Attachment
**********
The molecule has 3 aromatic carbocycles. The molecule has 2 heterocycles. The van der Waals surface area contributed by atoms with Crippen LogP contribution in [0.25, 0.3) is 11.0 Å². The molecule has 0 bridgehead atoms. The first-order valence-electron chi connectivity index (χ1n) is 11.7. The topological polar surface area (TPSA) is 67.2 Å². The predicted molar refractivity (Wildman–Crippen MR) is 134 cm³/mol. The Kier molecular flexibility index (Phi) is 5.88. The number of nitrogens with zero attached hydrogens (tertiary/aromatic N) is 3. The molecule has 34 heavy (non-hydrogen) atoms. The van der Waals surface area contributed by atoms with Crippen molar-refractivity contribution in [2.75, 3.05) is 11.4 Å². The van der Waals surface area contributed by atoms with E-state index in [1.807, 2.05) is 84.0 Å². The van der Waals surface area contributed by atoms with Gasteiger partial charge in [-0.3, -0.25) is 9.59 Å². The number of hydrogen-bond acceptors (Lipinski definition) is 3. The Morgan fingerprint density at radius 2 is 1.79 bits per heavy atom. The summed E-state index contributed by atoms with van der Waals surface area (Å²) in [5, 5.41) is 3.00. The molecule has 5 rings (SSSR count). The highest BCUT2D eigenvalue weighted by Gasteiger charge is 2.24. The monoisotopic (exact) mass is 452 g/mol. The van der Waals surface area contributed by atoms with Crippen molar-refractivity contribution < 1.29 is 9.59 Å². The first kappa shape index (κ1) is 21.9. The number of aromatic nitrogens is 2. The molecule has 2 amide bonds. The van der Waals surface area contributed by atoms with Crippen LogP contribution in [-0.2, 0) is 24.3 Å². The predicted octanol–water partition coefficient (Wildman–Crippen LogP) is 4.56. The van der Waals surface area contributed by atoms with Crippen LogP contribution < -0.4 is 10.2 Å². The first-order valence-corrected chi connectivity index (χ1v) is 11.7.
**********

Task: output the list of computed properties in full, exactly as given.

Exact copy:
The molecule has 3 aromatic carbocycles. The molecule has 2 heterocycles. The van der Waals surface area contributed by atoms with Crippen LogP contribution in [0.25, 0.3) is 11.0 Å². The molecule has 0 bridgehead atoms. The first-order valence-electron chi connectivity index (χ1n) is 11.7. The topological polar surface area (TPSA) is 67.2 Å². The predicted molar refractivity (Wildman–Crippen MR) is 134 cm³/mol. The Kier molecular flexibility index (Phi) is 5.88. The number of nitrogens with zero attached hydrogens (tertiary/aromatic N) is 3. The molecule has 34 heavy (non-hydrogen) atoms. The van der Waals surface area contributed by atoms with Crippen molar-refractivity contribution in [2.75, 3.05) is 11.4 Å². The van der Waals surface area contributed by atoms with E-state index in [1.807, 2.05) is 84.0 Å². The van der Waals surface area contributed by atoms with Gasteiger partial charge in [-0.3, -0.25) is 9.59 Å². The number of hydrogen-bond acceptors (Lipinski definition) is 3. The Morgan fingerprint density at radius 2 is 1.79 bits per heavy atom. The summed E-state index contributed by atoms with van der Waals surface area (Å²) in [5, 5.41) is 3.00. The molecule has 5 rings (SSSR count). The highest BCUT2D eigenvalue weighted by Gasteiger charge is 2.24. The monoisotopic (exact) mass is 452 g/mol. The van der Waals surface area contributed by atoms with Crippen molar-refractivity contribution < 1.29 is 9.59 Å². The first kappa shape index (κ1) is 21.9. The number of aromatic nitrogens is 2. The molecule has 2 amide bonds. The van der Waals surface area contributed by atoms with Crippen LogP contribution in [-0.2, 0) is 24.3 Å². The predicted octanol–water partition coefficient (Wildman–Crippen LogP) is 4.56. The van der Waals surface area contributed by atoms with Crippen LogP contribution < -0.4 is 10.2 Å². The first-order valence-corrected chi connectivity index (χ1v) is 11.7.